Conventional stucco (also known as “Portland cement plaster”) is a widely-used material consisting of a combination of Portland cement materials, aggregate, and water. Stucco is a durable, fire-resistant material that can withstand extended exposure to weather. However, due to its inherent brittleness, stucco can also exhibit distress from cracking. Common causes of cracking in stucco veneer are material shrinkage, deficient attachment of the lath to which the stucco is applied, deficient control joint detailing, and/or movement due to swelling of substrate materials from trapped moisture within the wall assembly. The size, orientation, and pattern of stucco cracking often provide evidence of the cause of the distress.

Stucco shrinks in the plane of the wall when it cures and dries. This shrinkage is restrained by the metal lath and its attachments to the underlying wall sheathing. Control joints must be placed at appropriate intervals and in appropriate locations to accommodate the in-plane shrinkage of the stucco. Poorly designed and/or installed control joints can result in both cracking of the stucco and water penetration into the wall system (Figure 1).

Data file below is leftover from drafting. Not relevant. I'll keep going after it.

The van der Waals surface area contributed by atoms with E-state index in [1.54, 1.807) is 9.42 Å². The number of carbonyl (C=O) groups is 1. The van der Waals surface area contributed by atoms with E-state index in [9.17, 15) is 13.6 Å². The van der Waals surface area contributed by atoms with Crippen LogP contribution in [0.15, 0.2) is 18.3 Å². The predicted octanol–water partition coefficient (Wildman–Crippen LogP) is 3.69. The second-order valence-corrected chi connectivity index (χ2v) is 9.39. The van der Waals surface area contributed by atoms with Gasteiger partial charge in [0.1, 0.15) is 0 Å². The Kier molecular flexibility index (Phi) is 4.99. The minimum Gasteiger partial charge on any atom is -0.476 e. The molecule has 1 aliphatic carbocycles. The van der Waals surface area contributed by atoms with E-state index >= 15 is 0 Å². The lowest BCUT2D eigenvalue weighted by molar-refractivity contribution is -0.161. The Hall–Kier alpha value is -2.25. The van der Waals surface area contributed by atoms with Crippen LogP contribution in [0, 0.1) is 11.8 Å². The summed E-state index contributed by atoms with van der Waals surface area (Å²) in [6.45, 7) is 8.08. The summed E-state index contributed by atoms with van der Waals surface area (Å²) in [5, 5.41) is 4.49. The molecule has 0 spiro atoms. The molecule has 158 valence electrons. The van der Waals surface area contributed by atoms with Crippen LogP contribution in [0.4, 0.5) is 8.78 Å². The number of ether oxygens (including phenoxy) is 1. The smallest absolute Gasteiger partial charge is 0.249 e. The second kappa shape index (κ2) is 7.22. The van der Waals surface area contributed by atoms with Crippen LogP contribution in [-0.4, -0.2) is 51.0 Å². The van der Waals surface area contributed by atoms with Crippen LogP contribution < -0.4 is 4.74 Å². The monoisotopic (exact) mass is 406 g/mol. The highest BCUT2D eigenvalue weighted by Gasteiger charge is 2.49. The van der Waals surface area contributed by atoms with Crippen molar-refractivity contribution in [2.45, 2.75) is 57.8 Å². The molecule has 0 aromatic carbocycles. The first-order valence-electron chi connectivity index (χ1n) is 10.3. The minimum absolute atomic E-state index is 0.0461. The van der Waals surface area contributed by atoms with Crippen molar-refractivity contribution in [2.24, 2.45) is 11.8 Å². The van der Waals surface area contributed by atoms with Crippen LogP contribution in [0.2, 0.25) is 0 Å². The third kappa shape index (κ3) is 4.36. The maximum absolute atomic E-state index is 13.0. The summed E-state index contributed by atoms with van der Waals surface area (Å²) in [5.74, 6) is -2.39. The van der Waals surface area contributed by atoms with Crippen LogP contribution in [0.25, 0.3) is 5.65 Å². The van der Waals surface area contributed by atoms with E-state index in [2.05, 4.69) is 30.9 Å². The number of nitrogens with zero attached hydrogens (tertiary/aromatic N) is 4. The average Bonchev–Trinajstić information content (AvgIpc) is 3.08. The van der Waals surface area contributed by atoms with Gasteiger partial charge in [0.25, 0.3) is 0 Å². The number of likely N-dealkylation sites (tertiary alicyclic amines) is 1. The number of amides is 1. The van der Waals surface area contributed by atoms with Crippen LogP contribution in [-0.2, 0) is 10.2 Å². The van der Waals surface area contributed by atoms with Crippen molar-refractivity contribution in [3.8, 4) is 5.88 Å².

Figure 1. Cracking at stucco control joint (left side)

Holes in the underlying weather resistant barrier (WRB), such as those caused by overattachment of control joint hardware, can provide a direct path for water to penetrate to the sheathing (Figure 2). Common wood sheathing materials, such as oriented strand board (OSB) will subsequently swell significantly when they absorb the water which has penetrated through the WRB. This substrate swelling can push the stucco outward, exacerbating surface cracking and resulting in progressive water intrusion into the stucco assembly over time (Figure 3).

Figure 2. Overattachment of control joint accessory and metal lath

Figure 3. Evidence of water intrusion at backside of OSB sheathing

Improper installation of control joints (Figure 4) can result in stucco separating from the joint.

Figure 4. Improperly installed control joint (not properly connected/lapped with metal lath in the field of stucco panel)

Nelson’s team of building envelope specialists are expert in investigating the many causes of cracking in stucco veneer, including common control joint issues.